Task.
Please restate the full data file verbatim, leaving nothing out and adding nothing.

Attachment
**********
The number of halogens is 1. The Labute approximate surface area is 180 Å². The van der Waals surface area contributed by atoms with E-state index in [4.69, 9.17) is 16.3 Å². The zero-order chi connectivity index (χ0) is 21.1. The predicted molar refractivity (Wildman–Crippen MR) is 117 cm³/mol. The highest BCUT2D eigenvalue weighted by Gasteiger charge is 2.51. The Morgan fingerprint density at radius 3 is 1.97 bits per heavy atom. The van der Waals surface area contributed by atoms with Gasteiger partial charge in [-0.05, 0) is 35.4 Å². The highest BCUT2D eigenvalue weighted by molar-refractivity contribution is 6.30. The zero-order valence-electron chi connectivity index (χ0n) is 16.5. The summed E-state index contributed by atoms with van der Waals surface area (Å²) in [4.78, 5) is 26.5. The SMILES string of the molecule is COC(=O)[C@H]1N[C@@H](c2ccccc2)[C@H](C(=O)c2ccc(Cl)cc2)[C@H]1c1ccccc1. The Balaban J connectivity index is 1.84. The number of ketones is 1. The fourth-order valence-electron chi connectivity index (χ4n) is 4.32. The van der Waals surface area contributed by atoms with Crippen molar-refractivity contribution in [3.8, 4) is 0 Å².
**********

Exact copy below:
The number of halogens is 1. The Labute approximate surface area is 180 Å². The van der Waals surface area contributed by atoms with E-state index in [4.69, 9.17) is 16.3 Å². The zero-order chi connectivity index (χ0) is 21.1. The predicted molar refractivity (Wildman–Crippen MR) is 117 cm³/mol. The highest BCUT2D eigenvalue weighted by Gasteiger charge is 2.51. The Morgan fingerprint density at radius 3 is 1.97 bits per heavy atom. The van der Waals surface area contributed by atoms with Gasteiger partial charge in [-0.05, 0) is 35.4 Å². The highest BCUT2D eigenvalue weighted by molar-refractivity contribution is 6.30. The zero-order valence-electron chi connectivity index (χ0n) is 16.5. The summed E-state index contributed by atoms with van der Waals surface area (Å²) in [4.78, 5) is 26.5. The SMILES string of the molecule is COC(=O)[C@H]1N[C@@H](c2ccccc2)[C@H](C(=O)c2ccc(Cl)cc2)[C@H]1c1ccccc1. The Balaban J connectivity index is 1.84. The number of ketones is 1. The fourth-order valence-electron chi connectivity index (χ4n) is 4.32. The van der Waals surface area contributed by atoms with Crippen molar-refractivity contribution in [3.8, 4) is 0 Å².